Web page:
The far-reaching effects of the novel coronavirus pandemic took a toll on almost every industry imaginable, but the travel industry was hit particularly hard. With travel bans and shelter-in-place directives limiting folks’ ability to fly, airlines began canceling a record number of flights as the number of people traveling by air dropped sharply. According to The New York Times, the number of commercial flights had, in August of 2020, dropped by 43% of what they’d been pre-pandemic, but to some experts this was cause for celebration. They considered this the “best figure” since March of 2020 — and since the 77% drop in flights that occurred in April of that year.
Needless to say, the once-booming aviation industry was hit hard by the pandemic. So hard, in fact, the industry received $54 billion in bailout money from Congress — and it took more than a year from the beginning of the pandemic for even one airline to begin posting profits again.
Since restrictions began lifting and the COVID-19 vaccines became available to most of the U.S. population, it became evident that people were itching to fly the friendly skies again, with NPR reporting that, in just over a year since the pandemic began, air travel had risen back up to pre-pandemic levels. What’s also become clear is that we shouldn’t expect things to just “go back to normal,” no matter how much we might want them to. The COVID-19 pandemic showed us that there’s no going back, period — there’s just going to be a new normal to adjust to, and for airports, airlines and passengers, this new normal likely means new rules.
COVID-19 Began Changing Air Travel Almost Immediately
For those who still needed to travel when the pandemic first hit, airlines enacted fairly drastic changes, all in the name of safety and, of course, to mitigate the spread of the novel coronavirus. For example, JetBlue, known for having a grab-and-go snack cupboard on most of its flights, suspended beverage and snack service, while airlines like Delta blocked off middle seats, started boarding the planes back to front and only allowed 10 passengers to board at a given time to maintain social distancing. Speaking of social distancing, most big-name airlines capped their occupancies at around 50% — not that flights were selling out anyway — to make more room for passengers to spread out and maintain safe distances from one another.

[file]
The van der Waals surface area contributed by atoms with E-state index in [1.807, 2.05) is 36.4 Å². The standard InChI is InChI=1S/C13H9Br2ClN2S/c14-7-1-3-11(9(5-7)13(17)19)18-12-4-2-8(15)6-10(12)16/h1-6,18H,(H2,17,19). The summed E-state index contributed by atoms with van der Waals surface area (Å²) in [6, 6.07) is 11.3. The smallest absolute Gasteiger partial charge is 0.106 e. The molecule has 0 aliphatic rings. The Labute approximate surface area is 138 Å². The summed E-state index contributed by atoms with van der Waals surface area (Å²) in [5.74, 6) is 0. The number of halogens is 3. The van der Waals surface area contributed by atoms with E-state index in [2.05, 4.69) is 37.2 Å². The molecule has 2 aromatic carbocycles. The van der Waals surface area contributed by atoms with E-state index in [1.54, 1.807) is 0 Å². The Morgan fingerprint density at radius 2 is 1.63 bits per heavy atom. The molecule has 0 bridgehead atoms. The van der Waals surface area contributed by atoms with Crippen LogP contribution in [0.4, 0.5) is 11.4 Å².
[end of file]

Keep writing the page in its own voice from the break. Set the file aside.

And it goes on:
Still, it’s difficult to predict how cross-country and interstate travel will continue to be impacted. By May of 2021, all major airlines had officially ended their social distancing requirements and stopped blocking off middle seats. Mask mandates weren’t lifted, however, which begs the question, “How strict will airlines become when it comes to practicing social distancing in the near future?” In the aftermath of September 11, air travel changed drastically in the United States. From bulletproof cockpit doors and stricter ID guidelines to the creation of the Transportation Security Administration (TSA), the aviation industry and other powers that be reshaped not only how we travel but also our perception of travel. The COVID-19 pandemic stands to do the same, perhaps to a lesser degree.